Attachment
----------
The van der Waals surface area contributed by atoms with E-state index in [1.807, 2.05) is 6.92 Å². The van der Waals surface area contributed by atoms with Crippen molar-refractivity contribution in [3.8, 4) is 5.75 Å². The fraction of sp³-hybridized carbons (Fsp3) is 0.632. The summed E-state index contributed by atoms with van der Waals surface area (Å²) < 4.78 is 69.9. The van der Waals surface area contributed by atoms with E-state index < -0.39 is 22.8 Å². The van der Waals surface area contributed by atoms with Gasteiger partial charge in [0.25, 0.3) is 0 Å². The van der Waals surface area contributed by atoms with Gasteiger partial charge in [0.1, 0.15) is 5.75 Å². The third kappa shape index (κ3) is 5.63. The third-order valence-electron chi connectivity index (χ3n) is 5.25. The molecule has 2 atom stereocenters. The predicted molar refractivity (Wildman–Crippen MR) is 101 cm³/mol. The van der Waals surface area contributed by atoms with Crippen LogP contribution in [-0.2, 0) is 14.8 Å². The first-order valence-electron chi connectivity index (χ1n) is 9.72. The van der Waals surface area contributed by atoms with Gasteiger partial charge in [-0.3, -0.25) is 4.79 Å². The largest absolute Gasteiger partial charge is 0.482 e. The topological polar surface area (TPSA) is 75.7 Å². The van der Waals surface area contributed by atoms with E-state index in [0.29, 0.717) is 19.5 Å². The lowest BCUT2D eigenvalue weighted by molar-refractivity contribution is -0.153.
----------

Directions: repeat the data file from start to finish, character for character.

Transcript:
The van der Waals surface area contributed by atoms with E-state index in [1.807, 2.05) is 6.92 Å². The van der Waals surface area contributed by atoms with Crippen molar-refractivity contribution in [3.8, 4) is 5.75 Å². The fraction of sp³-hybridized carbons (Fsp3) is 0.632. The summed E-state index contributed by atoms with van der Waals surface area (Å²) < 4.78 is 69.9. The van der Waals surface area contributed by atoms with E-state index < -0.39 is 22.8 Å². The van der Waals surface area contributed by atoms with Gasteiger partial charge in [0.25, 0.3) is 0 Å². The van der Waals surface area contributed by atoms with Gasteiger partial charge in [0.1, 0.15) is 5.75 Å². The third kappa shape index (κ3) is 5.63. The third-order valence-electron chi connectivity index (χ3n) is 5.25. The molecule has 2 atom stereocenters. The predicted molar refractivity (Wildman–Crippen MR) is 101 cm³/mol. The van der Waals surface area contributed by atoms with Crippen LogP contribution in [-0.2, 0) is 14.8 Å². The first-order valence-electron chi connectivity index (χ1n) is 9.72. The van der Waals surface area contributed by atoms with Gasteiger partial charge in [-0.3, -0.25) is 4.79 Å². The largest absolute Gasteiger partial charge is 0.482 e. The topological polar surface area (TPSA) is 75.7 Å². The van der Waals surface area contributed by atoms with E-state index in [0.29, 0.717) is 19.5 Å². The lowest BCUT2D eigenvalue weighted by molar-refractivity contribution is -0.153.